You should be immunized as soon as vaccine is available in the late summer or early fall. If you didn’t have a chance to obtain influenza vaccine early in the season, immunization throughout the season into the spring or as long as the influenza virus is in circulation is beneficial because in most seasons, influenza disease doesn’t peak until that time. It only takes about two weeks for the vaccine to protect against the virus.( )
About the American Lung Association
Now in its second century, the American Lung Association is the leading organization working to save lives by improving lung health and preventing lung disease. With your generous support, the American Lung Association is “Fighting for Air” through research, education and advocacy. For more information about the American Lung Association or to support the work it does, call 1-800-LUNG-USA (1-800-586-4872) or visit www.lungusa.org.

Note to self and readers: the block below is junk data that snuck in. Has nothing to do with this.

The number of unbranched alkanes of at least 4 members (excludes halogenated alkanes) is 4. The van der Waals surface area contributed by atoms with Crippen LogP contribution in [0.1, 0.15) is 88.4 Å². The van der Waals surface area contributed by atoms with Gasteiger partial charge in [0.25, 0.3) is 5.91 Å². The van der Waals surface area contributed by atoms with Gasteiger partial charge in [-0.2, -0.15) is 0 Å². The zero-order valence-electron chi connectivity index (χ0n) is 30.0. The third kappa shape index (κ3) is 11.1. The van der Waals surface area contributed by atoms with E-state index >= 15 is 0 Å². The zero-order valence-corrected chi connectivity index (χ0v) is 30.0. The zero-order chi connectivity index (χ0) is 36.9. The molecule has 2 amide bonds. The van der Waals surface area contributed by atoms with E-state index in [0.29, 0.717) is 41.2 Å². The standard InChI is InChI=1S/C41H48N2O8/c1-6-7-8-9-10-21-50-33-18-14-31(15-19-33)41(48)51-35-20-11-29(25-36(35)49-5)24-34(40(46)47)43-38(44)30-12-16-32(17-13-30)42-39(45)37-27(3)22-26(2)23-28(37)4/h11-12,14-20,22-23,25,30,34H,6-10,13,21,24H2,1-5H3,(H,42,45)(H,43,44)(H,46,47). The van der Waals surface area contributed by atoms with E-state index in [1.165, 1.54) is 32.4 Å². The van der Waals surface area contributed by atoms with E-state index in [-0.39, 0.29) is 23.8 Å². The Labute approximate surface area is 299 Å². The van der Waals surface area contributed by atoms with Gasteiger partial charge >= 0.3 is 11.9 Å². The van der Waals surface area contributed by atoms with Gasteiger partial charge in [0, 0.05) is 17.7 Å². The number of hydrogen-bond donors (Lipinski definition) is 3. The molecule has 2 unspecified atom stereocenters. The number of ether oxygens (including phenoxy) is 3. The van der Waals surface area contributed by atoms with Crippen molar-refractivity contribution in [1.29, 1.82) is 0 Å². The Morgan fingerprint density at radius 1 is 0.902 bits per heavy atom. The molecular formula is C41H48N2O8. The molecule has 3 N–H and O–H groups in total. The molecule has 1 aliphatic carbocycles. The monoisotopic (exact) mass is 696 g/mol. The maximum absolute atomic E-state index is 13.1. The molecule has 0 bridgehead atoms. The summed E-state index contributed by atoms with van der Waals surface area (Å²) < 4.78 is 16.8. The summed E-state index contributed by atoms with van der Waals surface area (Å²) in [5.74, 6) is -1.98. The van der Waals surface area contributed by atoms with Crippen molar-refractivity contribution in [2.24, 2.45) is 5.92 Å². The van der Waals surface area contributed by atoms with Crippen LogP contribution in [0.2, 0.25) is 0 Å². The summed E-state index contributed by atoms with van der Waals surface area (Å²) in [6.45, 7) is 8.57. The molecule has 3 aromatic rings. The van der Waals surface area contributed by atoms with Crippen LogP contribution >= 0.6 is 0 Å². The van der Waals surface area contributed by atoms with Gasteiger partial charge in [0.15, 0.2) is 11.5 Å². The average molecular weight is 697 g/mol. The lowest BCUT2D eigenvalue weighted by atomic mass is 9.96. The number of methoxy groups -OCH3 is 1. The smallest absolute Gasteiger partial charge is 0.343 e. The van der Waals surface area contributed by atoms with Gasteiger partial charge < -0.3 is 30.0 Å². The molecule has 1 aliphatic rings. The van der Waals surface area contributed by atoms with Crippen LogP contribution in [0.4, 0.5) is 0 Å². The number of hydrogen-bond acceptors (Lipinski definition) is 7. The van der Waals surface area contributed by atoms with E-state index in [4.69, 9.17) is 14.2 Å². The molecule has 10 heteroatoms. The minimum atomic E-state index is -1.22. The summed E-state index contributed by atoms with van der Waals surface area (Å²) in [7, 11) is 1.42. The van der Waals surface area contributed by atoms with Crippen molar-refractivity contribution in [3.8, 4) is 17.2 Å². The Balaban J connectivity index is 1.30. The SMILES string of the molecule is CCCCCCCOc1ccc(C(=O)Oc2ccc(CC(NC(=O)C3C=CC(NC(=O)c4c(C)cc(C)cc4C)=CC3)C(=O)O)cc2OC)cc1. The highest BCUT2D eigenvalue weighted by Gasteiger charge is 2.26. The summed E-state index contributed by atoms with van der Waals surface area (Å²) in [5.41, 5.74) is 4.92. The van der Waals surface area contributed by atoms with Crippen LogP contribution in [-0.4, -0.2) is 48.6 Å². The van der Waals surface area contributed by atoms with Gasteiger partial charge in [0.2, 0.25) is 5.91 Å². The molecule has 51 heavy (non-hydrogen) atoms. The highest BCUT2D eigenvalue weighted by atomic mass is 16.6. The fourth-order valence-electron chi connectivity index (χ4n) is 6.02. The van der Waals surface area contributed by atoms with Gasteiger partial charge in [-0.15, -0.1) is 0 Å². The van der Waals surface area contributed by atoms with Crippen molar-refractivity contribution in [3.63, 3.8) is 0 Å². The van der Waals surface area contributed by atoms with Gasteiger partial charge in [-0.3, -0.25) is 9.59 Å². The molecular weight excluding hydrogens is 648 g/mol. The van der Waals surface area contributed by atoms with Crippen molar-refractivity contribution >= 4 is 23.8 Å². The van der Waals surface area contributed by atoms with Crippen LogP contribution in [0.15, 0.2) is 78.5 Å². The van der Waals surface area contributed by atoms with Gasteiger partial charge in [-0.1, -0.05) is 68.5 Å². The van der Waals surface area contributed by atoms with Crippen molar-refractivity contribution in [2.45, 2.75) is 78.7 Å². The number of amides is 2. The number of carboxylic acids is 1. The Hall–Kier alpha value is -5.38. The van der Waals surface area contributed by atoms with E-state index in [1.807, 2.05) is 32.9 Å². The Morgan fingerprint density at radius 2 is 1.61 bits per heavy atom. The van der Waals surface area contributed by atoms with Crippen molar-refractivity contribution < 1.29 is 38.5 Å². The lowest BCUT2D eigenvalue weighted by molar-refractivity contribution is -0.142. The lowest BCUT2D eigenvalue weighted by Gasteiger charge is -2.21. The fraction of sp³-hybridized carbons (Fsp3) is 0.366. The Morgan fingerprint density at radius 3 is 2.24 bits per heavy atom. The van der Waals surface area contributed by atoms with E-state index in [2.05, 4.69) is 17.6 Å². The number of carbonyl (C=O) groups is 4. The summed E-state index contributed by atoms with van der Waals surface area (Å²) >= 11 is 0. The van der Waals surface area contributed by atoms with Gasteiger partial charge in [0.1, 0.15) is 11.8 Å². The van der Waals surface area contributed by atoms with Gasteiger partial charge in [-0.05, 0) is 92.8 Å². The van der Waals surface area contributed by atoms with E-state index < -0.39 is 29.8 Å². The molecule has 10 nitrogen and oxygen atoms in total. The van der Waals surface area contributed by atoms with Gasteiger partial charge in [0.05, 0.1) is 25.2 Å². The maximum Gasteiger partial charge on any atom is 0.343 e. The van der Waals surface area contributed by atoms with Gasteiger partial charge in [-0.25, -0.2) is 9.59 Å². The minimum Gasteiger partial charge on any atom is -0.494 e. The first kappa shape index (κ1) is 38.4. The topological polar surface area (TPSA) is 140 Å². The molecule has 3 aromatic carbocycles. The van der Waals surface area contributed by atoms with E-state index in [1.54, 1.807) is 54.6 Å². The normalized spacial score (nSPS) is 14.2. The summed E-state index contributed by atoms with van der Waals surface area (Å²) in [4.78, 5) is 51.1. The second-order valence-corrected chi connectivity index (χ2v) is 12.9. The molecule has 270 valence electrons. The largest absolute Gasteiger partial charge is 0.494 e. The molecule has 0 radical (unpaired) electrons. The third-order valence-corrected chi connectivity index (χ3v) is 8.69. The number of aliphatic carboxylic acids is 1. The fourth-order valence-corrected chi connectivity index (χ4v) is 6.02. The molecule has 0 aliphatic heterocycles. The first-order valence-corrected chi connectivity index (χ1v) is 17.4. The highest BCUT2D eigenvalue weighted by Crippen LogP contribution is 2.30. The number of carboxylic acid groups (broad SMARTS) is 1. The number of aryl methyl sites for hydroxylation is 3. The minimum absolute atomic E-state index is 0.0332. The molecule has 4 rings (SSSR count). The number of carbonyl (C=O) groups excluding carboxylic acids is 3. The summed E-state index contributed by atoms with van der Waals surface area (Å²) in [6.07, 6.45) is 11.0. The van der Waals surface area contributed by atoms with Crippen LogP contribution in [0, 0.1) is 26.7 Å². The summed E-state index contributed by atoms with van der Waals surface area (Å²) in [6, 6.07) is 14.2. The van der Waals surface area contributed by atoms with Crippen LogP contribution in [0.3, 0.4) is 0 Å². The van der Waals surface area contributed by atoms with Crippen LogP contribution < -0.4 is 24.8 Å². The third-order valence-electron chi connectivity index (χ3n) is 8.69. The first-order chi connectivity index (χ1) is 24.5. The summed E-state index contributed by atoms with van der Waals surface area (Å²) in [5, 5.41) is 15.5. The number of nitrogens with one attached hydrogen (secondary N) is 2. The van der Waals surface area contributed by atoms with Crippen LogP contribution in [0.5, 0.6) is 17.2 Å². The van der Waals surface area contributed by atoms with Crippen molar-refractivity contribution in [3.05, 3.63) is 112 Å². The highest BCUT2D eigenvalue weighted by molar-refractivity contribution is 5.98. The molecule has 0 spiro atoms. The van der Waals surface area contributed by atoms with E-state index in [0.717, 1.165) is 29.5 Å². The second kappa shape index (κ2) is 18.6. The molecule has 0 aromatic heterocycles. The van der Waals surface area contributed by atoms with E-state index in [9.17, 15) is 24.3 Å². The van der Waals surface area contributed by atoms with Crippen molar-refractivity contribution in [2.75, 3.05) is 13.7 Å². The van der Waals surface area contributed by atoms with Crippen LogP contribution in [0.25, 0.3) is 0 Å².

For More Information
For more information about the Faces of Influenza educational initiative, visit www.facesofinfluenza.org. For information about the American Lung Association or to support the work it does, call 1-800-LUNGUSA (1-800-586-4872) or log onto www.lungusa.org. The American Lung Association’s Faces of Influenza educational initiative is made possible through a collaboration with sanofi pasteur.
Contact: Peggy Nolan 214-631-5864 x202 PNolan@breathehealthy.org
SOURCE American Lung Association